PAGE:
More sterling technology journalism

Regarding the widely reported "new discovery" of "WiTricity", wireless electricity transmission, as mentioned in Austenite's comment the other day:


The people at MIT who came up with this "new invention" would be the first to tell you that the basic technology involved in it isn't new at all. It's just an electrical transformer with a large air gap between the primary and secondary coils. This, inescapably, means its efficiency gets worse the further away the receiving device moves, and it wastes energy heating up conductive things in the area.

I'm sure that the MIT research is doing clever things with the control and detection systems; it may even result in real useful products some time quite soon. It's quite possible that at some point in the future we will indeed have charging pads we can put various devices on to be inductively recharged. The same goes for the bigger versions envisaged by the WiTricity idea, where a laptop will work without a power connection anywhere in a room; to make that work, you'll probably have to build your primary coils into the very walls of the room.

It's not even out of the question that such an arrangement could be used to power transportation systems, though we'd need to start making our cars out of plastic before it'd be workable.

The reason for this is tied to the main problem with these sorts of systems, which are proposed about twice a year by some crank who thinks he's the one who can do what Tesla didn't. The problem is that if you put a conductive loop in the field, like a wristwatch with a metal band, it'll eat most of the power output and get hotter and hotter. It's that problem which I presume the MIT researchers are working on, though it's hard to figure that out from the press coverage.

That big problem, plus the crippling loss of efficiency as your secondary coil(s) get further away from the primary, is why inductive/magnetic "wireless electricity" for powering normal appliances, streetlights and most other straightforward everyday things still seems to be a complete non-starter.

(As usually happens when a subject that's covered in first-year Electrical Engineering comes to the attention of the masses, there's a decent Slashdot thread about all this. I've also written about inductive chargers before, here and here.)

I'm looking forward to some really dumb mutations of this idea over the next few weeks. Given the well-established inability of the "electrosensitive" crowd to tell the difference between milliwatt radio waves and ionising radiation, the notion of "electricity beams" popping up all over the place should make them go absolutely spare.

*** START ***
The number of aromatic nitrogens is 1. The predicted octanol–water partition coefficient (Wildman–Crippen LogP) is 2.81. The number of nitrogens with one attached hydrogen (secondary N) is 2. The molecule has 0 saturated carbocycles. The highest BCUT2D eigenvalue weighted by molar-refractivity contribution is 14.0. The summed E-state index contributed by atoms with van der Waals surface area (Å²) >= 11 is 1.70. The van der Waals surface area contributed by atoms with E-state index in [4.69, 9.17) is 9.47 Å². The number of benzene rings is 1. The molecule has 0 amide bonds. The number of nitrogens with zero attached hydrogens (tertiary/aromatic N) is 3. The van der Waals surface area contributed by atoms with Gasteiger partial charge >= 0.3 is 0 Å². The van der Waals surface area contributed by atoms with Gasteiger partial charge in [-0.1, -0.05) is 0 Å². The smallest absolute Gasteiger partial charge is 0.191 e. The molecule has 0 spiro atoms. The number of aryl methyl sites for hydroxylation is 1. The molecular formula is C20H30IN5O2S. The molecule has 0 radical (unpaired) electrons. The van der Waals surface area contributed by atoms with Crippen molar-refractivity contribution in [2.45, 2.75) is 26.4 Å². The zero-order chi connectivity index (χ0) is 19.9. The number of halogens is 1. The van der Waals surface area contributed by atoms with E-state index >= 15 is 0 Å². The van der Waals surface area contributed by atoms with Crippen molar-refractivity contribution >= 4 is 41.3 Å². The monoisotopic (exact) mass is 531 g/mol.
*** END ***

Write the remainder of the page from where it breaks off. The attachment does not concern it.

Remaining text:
If we can't make these idiots see sense, we should at least attempt to gain as much amusement from them as we can.

5 Responses to “More sterling technology journalism”

  1. trs80 Says: has a much better explanation - it's not a standard transformer, it's a pair of tuned coils that create an evanescent field to achieve 15% power transfer over a few meters. It's still not pratical, since the coils must be precisely tuned to each other.

  2. bmorey Says:

    Meantime, my humble wireless optical mouse (A4tech "Battery Free") works this way. Coil in the mouse pad, coil in the mouse - works like a charm and it's a good business mouse too (don't know about gaming). Better quality than my Microsoft wireless mouse, which went in the bin because the wheel had worn out.

    My thought on reading the original article was, "Wasn't Tesla working on this, unsuccessfully, a century ago?"

  3. JsD Says:

    Not that unsuccessfully, as it happens . . .

  4. richardgaywood Says:

    Does anyone know what sorts of current these wireless pad chargers can deliver? As they are allegedly going to go on sale next month. Yeah, sure, my toothbrush charges this way but it takes hours and hours to fill a teeny tiny NiCd cell.

    I'm sure these sorts of inductive chargers can work OK (note how carefully that picture doesn't show the dongle that must be plugged into each device to actually deliver the charge, though) but I find it hard to believe they can get enough coil windings in there to deliver enough current to simultaneously charge an iPod and a mobile phone.

    Still, though, I live in hope!

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